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United States Attorney’s Office Looking Into the Closing of Governor Cuomo’s Anti-Corruption Panel

New York Governor Andrew Cuomo addresses the media while announcing a new bill with tougher penalties for texting while driving at a press conference at the Javits convention center on May 31, 2013 in New York City.
Photo: John Moore/Getty Images

Back in July, Governor Cuomo announced the creation of the Commission to Investigate Public Corruption (also known as the Moreland Commission), which was intended to independently investigate political corruption among New York state legislators. It didn’t last long: The panel’s relationship with the Legislature was tense, and watchdogs said that Cuomo’s office was interfering with its work by requesting that it not issue certain subpoenas, among other things. At the end of March, Cuomo said that he was shutting the Moreland Commission down, and that new ethics laws targeting corruption would take its place.

But Manhattan’s United States attorney, Preet Bharara, still has a few questions about the panel’s failure to thrive. From the New York Times

Mr. Bharara sent the commission’s chairmen and top officials a letter saying he was “disappointed to learn” of the commission’s “premature end,” acknowledging that its work was “aggressive, active and ongoing,” but incomplete, and calling its shutdown “difficult to understand.”

In the letter sent April 3, Mr. Bharara asked the chairmen and the commission’s staff — all of whom were appointed by the governor — whether Mr. Cuomo had abandoned his commitment to fight corruption for a short-term political gain.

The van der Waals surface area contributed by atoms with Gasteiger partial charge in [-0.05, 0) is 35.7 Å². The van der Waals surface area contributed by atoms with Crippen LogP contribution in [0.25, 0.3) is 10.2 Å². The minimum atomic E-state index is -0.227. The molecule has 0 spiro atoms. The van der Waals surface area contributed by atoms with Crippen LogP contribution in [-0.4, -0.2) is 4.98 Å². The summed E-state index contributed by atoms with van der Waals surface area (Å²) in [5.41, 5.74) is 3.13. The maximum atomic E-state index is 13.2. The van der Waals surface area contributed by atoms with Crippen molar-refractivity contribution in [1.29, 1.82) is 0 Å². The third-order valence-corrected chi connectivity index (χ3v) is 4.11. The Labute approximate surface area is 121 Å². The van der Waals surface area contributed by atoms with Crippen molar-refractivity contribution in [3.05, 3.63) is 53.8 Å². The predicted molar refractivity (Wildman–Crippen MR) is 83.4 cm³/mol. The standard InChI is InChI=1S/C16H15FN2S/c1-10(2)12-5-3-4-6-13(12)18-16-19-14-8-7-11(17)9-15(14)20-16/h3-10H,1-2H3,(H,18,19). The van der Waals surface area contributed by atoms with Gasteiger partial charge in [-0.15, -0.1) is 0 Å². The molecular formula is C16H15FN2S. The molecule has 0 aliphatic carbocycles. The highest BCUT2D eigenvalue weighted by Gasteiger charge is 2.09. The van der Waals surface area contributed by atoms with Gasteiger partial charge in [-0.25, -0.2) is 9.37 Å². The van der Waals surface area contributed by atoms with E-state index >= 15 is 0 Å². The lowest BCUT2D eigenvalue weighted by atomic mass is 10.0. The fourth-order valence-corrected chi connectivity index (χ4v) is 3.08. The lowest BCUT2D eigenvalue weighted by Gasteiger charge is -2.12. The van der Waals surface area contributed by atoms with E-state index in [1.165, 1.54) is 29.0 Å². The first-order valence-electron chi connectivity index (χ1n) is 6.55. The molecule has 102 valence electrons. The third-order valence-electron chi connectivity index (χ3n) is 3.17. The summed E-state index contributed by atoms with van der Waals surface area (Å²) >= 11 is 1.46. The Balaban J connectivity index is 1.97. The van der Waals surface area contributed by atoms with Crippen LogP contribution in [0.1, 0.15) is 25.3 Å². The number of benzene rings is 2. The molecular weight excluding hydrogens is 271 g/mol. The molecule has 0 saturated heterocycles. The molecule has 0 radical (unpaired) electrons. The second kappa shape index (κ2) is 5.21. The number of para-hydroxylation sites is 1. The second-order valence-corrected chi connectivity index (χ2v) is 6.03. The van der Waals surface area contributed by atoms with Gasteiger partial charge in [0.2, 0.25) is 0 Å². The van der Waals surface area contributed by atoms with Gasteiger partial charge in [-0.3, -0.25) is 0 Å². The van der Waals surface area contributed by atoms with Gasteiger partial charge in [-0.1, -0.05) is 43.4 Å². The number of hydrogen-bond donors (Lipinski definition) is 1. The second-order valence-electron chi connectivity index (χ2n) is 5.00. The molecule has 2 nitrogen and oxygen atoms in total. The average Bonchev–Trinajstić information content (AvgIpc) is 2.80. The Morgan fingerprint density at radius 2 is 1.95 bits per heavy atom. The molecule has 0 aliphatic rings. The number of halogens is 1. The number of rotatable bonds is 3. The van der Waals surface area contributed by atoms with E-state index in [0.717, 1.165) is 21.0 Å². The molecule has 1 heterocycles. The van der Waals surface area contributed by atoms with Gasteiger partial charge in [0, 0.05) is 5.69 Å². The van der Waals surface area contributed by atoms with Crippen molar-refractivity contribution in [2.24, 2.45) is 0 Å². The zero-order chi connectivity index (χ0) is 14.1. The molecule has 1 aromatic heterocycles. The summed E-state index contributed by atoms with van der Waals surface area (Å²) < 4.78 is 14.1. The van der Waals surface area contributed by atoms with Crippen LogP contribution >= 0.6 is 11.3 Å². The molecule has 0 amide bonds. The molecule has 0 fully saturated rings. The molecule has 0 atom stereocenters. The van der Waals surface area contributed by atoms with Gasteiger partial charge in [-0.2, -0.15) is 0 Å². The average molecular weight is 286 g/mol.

The sequence of these events gives the appearance, although I am sure this is not the intent, that investigations potentially significant to the public interest have been bargained away as part of the negotiated arrangement between legislative and executive leaders,” he wrote.

On Wednesday, Bharara told the Moreland Commission’s 24 members that its chairmen, Onondaga County District Attorney William J. Fitzpatrick and former state and federal prosecutor Milton L. Williams Jr., had agreed to turn over the group’s files. Bharara’s investigators are expected to truck the materials away sometime on Thursday.

“We’re going to look at the documents, we’re going to see what the facts are, and if there are questions that are appropriate to ask, as I think the public knows by now, there are strong-willed and aggressive — but fair — people in my office who will ask those questions,” said Bharara on WNYC’s “The Brian Lehrer Show.” He also said that he would take up the panel’s unfinished work. Asked if he anticipated an ethics probe into Cuomo’s dealings with the Moreland Commission, Bharara responded, “I’m not going to prejudge what we’ll be looking at , what we’ll be investigating, and where the facts will lead.” Just in time for the governor’s reelection season.

Bharara Looking Into Closing of Corruption Panel